WASHINGTON, D.C. — A recent article by the Huffington Post reported that 52,000 child immigrants have arrived in the United States since last October. That is over 10 times the number of child immigrants reported for 2009 and triple the figure from last year. Out of the 52,000 young immigrants, there has been an 117 percent increase in the arrival of children 12 or younger and a 140 percent increase in the number of girls crossing the border.
Currently, the U.S. government and public opinion go back and forth over what is to be done with these children. As a result of this oscillation, amid both threats of deportations and actual deportations, nearly 300 women and children have been sent back to their countries of origin since the start of this recent surge of arrivals. Schools across the nation have encountered an influx of Central American children in their classrooms for the new school year.
However, as divergent opinions on this issue are being vocalized by various members of the public and Congress, the U.S. has begun to take concrete steps towards inhibiting the worsening of this issue. Recognizing that the U.S.’s immigration crisis is a result of very real humanitarian crises occurring in the Central American states from which these children hail, the U.S., through the U.S. Agency for International Aid has begun to increase aid to these nations.
Most of the children in question hail from Guatemala, El Salvador and Honduras, three Central American countries alike both for their high rates of poverty and gang violence.
A report commissioned by the U.S. Customs and Border Patrol found that both the presence of poverty and the extreme violence in their countries of origin is what encouraged this migration for the majority of the migrants.
In 2012, the United Nations Refugee Agency found in a survey that 58 percent of these Central American immigrants had left their home countries either due to the threat or presence of violence.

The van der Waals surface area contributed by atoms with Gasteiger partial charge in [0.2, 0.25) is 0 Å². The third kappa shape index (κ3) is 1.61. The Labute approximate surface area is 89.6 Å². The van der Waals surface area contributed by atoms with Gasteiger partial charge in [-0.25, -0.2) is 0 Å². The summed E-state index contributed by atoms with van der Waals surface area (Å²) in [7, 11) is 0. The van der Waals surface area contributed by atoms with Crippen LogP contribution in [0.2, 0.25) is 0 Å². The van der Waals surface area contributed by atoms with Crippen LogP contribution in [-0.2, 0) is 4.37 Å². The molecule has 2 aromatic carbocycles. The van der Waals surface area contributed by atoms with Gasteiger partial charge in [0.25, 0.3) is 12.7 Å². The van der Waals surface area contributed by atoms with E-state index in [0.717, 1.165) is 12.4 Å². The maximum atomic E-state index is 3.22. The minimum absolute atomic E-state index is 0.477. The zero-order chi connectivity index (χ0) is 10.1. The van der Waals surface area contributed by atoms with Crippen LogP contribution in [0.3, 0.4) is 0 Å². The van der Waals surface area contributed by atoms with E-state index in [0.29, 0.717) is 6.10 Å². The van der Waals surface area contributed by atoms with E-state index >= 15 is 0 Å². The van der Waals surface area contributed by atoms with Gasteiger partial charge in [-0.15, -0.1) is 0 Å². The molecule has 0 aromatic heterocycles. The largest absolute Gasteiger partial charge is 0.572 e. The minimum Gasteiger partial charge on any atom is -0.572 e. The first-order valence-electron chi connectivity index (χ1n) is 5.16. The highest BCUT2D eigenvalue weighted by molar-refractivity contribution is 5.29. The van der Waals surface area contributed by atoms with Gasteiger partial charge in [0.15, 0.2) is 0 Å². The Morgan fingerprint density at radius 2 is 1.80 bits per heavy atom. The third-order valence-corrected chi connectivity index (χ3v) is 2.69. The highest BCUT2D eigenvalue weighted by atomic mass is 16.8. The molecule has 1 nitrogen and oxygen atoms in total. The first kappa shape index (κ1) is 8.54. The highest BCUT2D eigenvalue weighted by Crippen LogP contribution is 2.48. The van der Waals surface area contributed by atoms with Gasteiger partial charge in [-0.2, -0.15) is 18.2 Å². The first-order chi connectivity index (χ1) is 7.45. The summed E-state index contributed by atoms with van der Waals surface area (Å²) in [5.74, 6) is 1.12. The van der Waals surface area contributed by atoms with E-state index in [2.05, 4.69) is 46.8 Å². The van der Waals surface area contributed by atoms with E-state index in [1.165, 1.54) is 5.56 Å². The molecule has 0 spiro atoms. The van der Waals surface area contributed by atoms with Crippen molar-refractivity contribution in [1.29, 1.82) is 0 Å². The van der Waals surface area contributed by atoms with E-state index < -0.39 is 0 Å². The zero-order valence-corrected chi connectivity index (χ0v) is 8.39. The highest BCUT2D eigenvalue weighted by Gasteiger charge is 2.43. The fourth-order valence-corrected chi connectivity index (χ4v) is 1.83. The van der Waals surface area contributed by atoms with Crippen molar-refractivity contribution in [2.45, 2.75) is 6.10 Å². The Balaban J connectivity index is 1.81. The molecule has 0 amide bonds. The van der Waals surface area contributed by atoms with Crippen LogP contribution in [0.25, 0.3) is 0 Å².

In 2013, the U.N. Office for Drugs and Crime labeled Honduras as one of the most dangerous countries in the world, with a homicide rate of 90 per 100,000 residents. El Salvador and Guatemala have rates of 41 and 39, respectively. The U.S. homicide rate is under five for every 100,000 inhabitants.
School dropout rates are also dangerously high in the three countries; in Honduras, less than one-third of students complete ninth grade. The World Bank further reports that almost one-fourth of youths from 15 to 19 years old in all three nations mentioned are neither in school nor employed.
Much of the gang-based violence has also taken an economic tool. Insight Crime news portal reported that roughly 17,500 small businesses have closed in Honduras in 2012 alone due to extortion. These closures affected over 25,000 families.
To address this, USAID is sponsoring a number of programs in both areas, focusing on issues such as crime prevention, youth employment and education.
The METAS Project in Honduras is but one example of these programs. With the official title being Improving Education for Work, Learning and Success, this is a project financed by USAID and run by the Education Development Center, a nonprofit organization dedicated to promoting education, health and economic opportunities worldwide. Under the EDC’s guidance and USAID’s monetary support and investment, this program aims to provide the youth of Honduras with the opportunity to acquire skills necessary for future employment.
The program addresses both education and employment needs for youths lacking access to basic education skills and work skill learning opportunities.
So far, the METAS Project has reached over 40,000 youth participants from around 250 schools, universities and communities. In addition to that number, it also has helped train 706 teachers to help facilitate this process.
Of the 40,000 youth participants reached, 24,000 youths were trained in the Work Readiness Skill Training and Certification Program and nearly 8,000 out-of-school youths have been incorporated into long term employability projects.
With the continual financing of this program and others, USAID may bring about a long-term solution to this current immigration and humanitarian crisis.
– Albert Cavallaro
Sources: Huffington Post, International Development, Los Angeles Times 1, Los Angeles Times 2, NPR, New York Times, UNHCR Washington
Photo: NBC News